Drs. Neil Hanchard and Sandesh Nagamani of Baylor College of Medicine have received prestigious career developmental awards from The Doris Duke Charitable Foundation to support their transition to becoming independent clinical researchers.

Two of only 16 clinical scientists who received the awards nationwide, the award will provide each clinical scientist $486,000 over three years and aid them in the process of establishing their own research teams.

Dr. Neil Hanchard

Hanchard, an assistant professor of molecular and human genetics at BCM, received his award to help him advance his research into severe childhood malnutrition.

"Dr. Hanchard will be pursuing a highly novel and exceptionally promising approach to why some children develop kwashiorkor (the most severe form of childhood malnutrition) when they become malnourished," said Dr. John Belmont, professor of molecular and human genetics at BCM and Hanchard’s mentor. "The origin of kwashiorkor is one of the classic unsolved problems in human nutrition and Dr. Hanchard has the unique background and capability to integrate multiple, unbiased genomic technologies to help us better understand this critical global health problem."

"Understanding the problem is paramount to developing more effective therapeutic strategies and reducing the significant morbidity and mortality associated with Kwashiorkor," said Hanchard.

Dr. Sandesh Nagamani

Nagamani, also an assistant professor of molecular and human genetics at BCM, received his award which will help him advance his research with the genetic disorder argininosuccinic aciduria.

"Dr. Nagamani’s work will test a new approach to treating deficiency of nitric oxide, an important molecule in many processes of the human body," said Dr. Brendan Lee, professor of molecular and human genetics at BCM and Nagamani’s mentor. "He is testing whether this treatment can prevent complications in argininosuccinic aciduria, a genetic disease affecting the body’s ability to handle protein."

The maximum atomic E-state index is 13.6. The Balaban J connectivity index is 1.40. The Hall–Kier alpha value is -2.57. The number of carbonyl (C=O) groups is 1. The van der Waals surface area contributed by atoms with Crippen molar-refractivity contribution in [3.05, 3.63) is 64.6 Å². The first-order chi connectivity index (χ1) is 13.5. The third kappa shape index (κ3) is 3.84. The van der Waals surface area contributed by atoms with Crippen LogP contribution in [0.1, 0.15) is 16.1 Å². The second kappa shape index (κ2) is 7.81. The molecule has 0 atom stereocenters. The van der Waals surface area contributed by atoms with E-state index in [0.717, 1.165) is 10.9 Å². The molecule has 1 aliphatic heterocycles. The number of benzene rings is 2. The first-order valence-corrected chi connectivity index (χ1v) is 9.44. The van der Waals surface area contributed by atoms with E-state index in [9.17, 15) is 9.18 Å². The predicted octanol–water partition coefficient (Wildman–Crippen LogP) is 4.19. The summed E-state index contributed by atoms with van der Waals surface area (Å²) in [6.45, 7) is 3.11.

"Our clinical studies evaluating nitric oxide supplementation in argininosuccinic aciduria are based on many years of mechanistic studies in mice and humans. They exemplify bench-to-bedside translational research and it has been my privilege to be involved in this endeavor," said Nagamani.

Additionally, the awards will enable Hanchard and Nagamani to secure 75 percent of their professional time for clinical research.

"For the clinical research workforce to remain strong, we must invest in the next generation of researchers," said Sindy Escobar-Alvarez, program officer for the Foundation’s Medical Research Program. "Supporting young physician-scientists as they transition to independence is especially important as they must juggle the responsibilities of conducting research with seeing patients."

The Doris Duke Charitable Foundation was established in 1996 to improve the quality of people’s lives through grants supporting the performing arts, environmental conservation, medical research and the prevention of child abuse, and through preservation of the cultural and environmental legacy of Doris Duke's properties.